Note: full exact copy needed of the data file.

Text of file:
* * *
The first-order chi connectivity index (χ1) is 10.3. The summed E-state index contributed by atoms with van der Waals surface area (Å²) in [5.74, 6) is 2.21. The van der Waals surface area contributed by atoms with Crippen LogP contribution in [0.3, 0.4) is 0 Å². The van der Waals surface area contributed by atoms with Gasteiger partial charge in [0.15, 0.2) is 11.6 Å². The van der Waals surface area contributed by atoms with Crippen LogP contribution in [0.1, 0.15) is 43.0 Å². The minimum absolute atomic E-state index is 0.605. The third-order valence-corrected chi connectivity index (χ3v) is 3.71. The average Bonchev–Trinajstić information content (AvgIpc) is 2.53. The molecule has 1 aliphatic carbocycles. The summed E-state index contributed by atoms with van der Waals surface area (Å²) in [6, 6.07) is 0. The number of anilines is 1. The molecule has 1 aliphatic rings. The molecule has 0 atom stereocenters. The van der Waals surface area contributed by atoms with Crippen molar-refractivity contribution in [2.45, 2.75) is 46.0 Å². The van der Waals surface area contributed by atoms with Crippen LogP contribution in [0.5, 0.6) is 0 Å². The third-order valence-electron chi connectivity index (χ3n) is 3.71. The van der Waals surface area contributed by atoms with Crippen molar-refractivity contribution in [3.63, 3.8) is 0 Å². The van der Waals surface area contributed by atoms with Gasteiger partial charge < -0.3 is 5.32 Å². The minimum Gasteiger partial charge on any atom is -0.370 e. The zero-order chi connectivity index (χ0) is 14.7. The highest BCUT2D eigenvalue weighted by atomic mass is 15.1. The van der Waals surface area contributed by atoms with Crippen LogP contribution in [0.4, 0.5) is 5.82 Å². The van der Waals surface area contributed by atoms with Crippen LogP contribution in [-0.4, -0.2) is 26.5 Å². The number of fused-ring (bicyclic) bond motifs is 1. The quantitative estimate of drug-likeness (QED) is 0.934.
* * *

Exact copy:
The first-order chi connectivity index (χ1) is 10.3. The summed E-state index contributed by atoms with van der Waals surface area (Å²) in [5.74, 6) is 2.21. The van der Waals surface area contributed by atoms with Crippen LogP contribution in [0.3, 0.4) is 0 Å². The van der Waals surface area contributed by atoms with Gasteiger partial charge in [0.15, 0.2) is 11.6 Å². The van der Waals surface area contributed by atoms with Crippen LogP contribution in [0.1, 0.15) is 43.0 Å². The minimum absolute atomic E-state index is 0.605. The third-order valence-corrected chi connectivity index (χ3v) is 3.71. The average Bonchev–Trinajstić information content (AvgIpc) is 2.53. The molecule has 1 aliphatic carbocycles. The summed E-state index contributed by atoms with van der Waals surface area (Å²) in [6, 6.07) is 0. The number of anilines is 1. The molecule has 1 aliphatic rings. The molecule has 0 atom stereocenters. The van der Waals surface area contributed by atoms with Crippen molar-refractivity contribution in [2.45, 2.75) is 46.0 Å². The van der Waals surface area contributed by atoms with Crippen LogP contribution in [0.5, 0.6) is 0 Å². The third-order valence-electron chi connectivity index (χ3n) is 3.71. The van der Waals surface area contributed by atoms with Crippen molar-refractivity contribution in [3.63, 3.8) is 0 Å². The van der Waals surface area contributed by atoms with Gasteiger partial charge < -0.3 is 5.32 Å². The minimum Gasteiger partial charge on any atom is -0.370 e. The zero-order chi connectivity index (χ0) is 14.7. The highest BCUT2D eigenvalue weighted by atomic mass is 15.1. The van der Waals surface area contributed by atoms with Crippen LogP contribution in [0.4, 0.5) is 5.82 Å². The van der Waals surface area contributed by atoms with Crippen LogP contribution in [-0.4, -0.2) is 26.5 Å². The number of fused-ring (bicyclic) bond motifs is 1. The quantitative estimate of drug-likeness (QED) is 0.934.